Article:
Wood hopes for around 7000 visitors across the six days although admits footfall is hard to predict. She adds that there are no current plans to introduce a booking system or enforce mask wearing but the situation will be continually assessed with the venue.
For those unable to make it in person, the 2Covet website will list many of the exhibited items on its marketplace for the duration of the fair and beyond.
For new exhibitor Butchoff Antiques, the London specialist in English and continental furniture and decorative arts, the fair will be its first since last February.
Stand highlights include a pair of commodes in the Louis XVI manner, which were made in c.1880 France, about half a century after the death of original designer Jean-François Leleu (1729-1807), and a collection of clocks by Thomas Cole, the preeminent Victorian clockmaker.
“With the recent re-brand, the fair has gained an attractive new look that we are keen to support”, the gallery tells ATG. “We were likewise impressed by the variety of good dealers attending such an intimate fair.”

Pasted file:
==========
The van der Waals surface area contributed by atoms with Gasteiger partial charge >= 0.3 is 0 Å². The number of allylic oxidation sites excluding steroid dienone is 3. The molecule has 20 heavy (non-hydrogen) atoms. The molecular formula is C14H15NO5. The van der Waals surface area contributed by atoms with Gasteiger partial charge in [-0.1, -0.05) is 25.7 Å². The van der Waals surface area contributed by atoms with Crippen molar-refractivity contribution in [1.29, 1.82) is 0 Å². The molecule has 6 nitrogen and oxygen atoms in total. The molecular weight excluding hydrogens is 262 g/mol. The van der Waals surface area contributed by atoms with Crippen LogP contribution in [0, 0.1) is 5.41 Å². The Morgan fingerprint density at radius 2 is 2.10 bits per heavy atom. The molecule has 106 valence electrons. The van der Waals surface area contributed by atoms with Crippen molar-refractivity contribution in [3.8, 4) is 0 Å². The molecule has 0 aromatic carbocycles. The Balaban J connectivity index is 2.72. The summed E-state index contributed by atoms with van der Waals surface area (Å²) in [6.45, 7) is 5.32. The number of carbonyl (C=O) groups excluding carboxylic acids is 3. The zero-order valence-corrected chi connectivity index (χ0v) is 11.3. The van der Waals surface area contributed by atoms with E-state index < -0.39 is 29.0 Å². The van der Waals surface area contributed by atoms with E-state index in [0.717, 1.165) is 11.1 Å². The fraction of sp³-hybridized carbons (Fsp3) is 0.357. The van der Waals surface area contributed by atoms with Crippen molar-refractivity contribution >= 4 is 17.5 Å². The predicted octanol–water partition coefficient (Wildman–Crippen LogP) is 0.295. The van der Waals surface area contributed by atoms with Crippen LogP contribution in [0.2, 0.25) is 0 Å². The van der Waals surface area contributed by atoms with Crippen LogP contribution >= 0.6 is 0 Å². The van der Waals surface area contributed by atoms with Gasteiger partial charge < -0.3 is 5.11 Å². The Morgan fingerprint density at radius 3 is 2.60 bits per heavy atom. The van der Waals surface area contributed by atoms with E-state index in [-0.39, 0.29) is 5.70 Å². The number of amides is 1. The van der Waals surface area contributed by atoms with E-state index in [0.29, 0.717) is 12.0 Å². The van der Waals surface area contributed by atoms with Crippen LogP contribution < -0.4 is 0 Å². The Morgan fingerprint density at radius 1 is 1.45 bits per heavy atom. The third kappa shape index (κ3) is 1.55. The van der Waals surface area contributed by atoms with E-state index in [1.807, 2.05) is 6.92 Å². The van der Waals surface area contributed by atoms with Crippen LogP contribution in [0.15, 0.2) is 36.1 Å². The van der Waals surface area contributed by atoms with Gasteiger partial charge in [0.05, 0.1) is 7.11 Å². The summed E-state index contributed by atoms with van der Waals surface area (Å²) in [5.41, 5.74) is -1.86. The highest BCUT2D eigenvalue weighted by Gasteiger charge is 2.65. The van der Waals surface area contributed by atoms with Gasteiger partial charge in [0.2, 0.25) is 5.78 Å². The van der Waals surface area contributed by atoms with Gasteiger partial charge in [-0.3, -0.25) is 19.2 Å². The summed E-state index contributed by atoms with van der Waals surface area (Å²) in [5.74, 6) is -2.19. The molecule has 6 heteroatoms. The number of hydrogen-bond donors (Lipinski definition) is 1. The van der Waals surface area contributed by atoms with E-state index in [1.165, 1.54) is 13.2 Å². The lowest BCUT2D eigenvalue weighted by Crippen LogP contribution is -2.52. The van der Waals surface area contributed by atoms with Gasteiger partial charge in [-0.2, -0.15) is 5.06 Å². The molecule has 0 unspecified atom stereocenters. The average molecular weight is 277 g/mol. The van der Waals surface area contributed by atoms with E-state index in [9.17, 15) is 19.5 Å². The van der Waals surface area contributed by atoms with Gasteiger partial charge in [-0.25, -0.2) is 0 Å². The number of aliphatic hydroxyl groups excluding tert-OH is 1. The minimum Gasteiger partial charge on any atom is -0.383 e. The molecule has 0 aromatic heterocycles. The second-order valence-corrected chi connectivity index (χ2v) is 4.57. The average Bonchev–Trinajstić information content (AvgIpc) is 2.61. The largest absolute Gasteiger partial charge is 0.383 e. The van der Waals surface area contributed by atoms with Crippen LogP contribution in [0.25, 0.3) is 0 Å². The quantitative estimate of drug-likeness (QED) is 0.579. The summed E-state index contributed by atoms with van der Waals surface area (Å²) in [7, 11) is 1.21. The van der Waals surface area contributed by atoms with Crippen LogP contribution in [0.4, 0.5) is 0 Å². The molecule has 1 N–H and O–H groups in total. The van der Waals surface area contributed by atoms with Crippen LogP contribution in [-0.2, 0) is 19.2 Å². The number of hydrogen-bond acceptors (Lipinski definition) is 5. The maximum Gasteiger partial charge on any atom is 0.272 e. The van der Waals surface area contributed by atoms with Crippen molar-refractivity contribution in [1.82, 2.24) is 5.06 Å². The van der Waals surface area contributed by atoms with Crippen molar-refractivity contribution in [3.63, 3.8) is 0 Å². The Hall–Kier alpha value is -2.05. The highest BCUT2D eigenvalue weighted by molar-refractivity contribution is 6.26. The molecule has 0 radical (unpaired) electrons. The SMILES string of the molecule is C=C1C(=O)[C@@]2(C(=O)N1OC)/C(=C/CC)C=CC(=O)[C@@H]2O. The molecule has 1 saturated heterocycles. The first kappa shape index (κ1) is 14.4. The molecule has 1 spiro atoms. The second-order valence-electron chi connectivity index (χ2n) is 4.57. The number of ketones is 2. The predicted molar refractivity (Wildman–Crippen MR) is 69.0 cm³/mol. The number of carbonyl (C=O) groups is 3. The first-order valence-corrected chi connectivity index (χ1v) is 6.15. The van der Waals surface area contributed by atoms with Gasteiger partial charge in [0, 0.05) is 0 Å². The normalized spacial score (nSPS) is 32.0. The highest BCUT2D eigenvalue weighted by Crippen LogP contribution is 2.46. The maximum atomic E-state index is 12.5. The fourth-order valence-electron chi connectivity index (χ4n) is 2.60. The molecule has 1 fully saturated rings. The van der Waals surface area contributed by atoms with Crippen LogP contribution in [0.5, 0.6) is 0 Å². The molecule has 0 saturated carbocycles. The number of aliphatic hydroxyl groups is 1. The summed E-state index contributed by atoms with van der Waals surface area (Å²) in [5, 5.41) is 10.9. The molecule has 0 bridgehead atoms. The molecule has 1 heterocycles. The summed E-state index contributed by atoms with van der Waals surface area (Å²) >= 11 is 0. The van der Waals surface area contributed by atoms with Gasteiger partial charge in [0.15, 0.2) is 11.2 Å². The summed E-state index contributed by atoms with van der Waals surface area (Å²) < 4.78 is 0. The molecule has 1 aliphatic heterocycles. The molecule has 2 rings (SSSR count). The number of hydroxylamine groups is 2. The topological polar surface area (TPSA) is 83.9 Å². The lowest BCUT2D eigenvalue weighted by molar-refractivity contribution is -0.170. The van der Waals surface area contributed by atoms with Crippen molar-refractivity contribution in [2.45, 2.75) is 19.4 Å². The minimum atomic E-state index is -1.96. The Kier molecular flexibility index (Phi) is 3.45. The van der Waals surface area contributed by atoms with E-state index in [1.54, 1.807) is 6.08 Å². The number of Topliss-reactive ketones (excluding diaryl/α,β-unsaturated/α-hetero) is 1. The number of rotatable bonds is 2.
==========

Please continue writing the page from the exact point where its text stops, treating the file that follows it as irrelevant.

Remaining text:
Fellow newcomer John Hansord of Hansord in Lincolnshire is similarly optimistic and hopes the event will become part of his twice-yearly exhibitions in London.
“We are really excited to be joining the fair; it is in such a lovely venue in the heart of Chelsea and makes a change for us to be in a smaller fair”, he says.
A highlight on Hansord’s stand is a complete cased set of Grand Tour intaglios moulded from white plaster and depicting ancient scenes and figures from ancient Greece and Italy.
Originally used as seals, these were collected as souvenirs during the first half of the 19th century.
Among its offering of English furniture and collector’s items, new exhibitor Wick Antiques from Lymington (established by 2Covet founder Wallrock in the 1980s) is bringing a silver hanger sword once owned by Lord Nelson.
Priced at £48,500, the 17th century single-edge steel blade, mounted into a later silver hilt and scabbard, was given to Nelson’s nephew Maurice William Suckling and remained in the family until 2003. Several theories exist about how the sword made it into Nelson’s possession, including that it came from an Irish priest in Rome.